Article: In Cramer We Trust

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In Cramer We Trust

HARRISON R. T. WARD,  24 March 2021

Without trust, markets break down. The U.S. dollar is a fiat currency, which means that its value is derived from the trust we ascribe to our government; as that trust wanes, Americans turn away from traditional financial institutions. During the 2008 financial crisis, many everyday Americans, unsure of who to trust, took their money out of banks en masse. Large commercial banks began to fail; by 2012, almost 450 banks had collapsed. Today, deep into a historic pandemic and recession marked by political division, Americans’ trust is waning again.

On Jan. 27, a group of amateur traders helped push the stock of struggling video game retailer Gamestop to a price of $347 per share. Alarmed, financial experts took to the air to warn against what Alan Greenspan, former chair of the Federal Reserve, calls “irrational exuberance” — an unreasonable, optimistic view that the market will keep rising. Jim J. Cramer ’77, host of CNBC’s finance show “Mad Money,” was of those exasperated experts — “People begin to think, ‘Are prices real?’” he exclaimed on the air.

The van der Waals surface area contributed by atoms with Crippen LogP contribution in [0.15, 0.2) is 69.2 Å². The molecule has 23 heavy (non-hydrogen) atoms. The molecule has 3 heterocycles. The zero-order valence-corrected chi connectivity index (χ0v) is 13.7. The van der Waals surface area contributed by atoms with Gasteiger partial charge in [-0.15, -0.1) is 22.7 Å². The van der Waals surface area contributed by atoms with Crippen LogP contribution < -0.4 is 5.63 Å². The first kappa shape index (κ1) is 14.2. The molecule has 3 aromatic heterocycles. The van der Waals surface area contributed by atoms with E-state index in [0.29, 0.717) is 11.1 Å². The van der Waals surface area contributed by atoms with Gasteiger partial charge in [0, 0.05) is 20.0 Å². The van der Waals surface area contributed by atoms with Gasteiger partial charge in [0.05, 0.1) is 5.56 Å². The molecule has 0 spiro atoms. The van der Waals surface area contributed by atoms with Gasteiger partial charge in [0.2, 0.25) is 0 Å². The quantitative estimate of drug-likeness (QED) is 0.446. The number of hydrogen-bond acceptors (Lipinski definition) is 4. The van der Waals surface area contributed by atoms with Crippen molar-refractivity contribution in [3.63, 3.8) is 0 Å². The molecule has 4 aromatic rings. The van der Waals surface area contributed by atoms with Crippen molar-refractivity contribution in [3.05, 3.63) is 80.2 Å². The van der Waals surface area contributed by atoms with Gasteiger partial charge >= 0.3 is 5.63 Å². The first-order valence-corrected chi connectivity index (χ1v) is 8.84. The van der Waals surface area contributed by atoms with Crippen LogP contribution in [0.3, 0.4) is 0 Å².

During a segment of CNBC’s “Squawk on the Street,” Cramer warns viewers that it is unrealistic to expect the stock’s price to continue rising, while simultaneously, a graphic on the right side of the screen flashes that Gamestop’s stock is up 67 percent from the day before.

Cramer, a Harvard graduate, Goldman Sachs alumnus, and former hedge fund manager, is the kind of man from whom Americans used to seek financial advice. But today, traders aren’t listening to Cramer; they continue to trade Gamestop, and they continue to discount his expertise.

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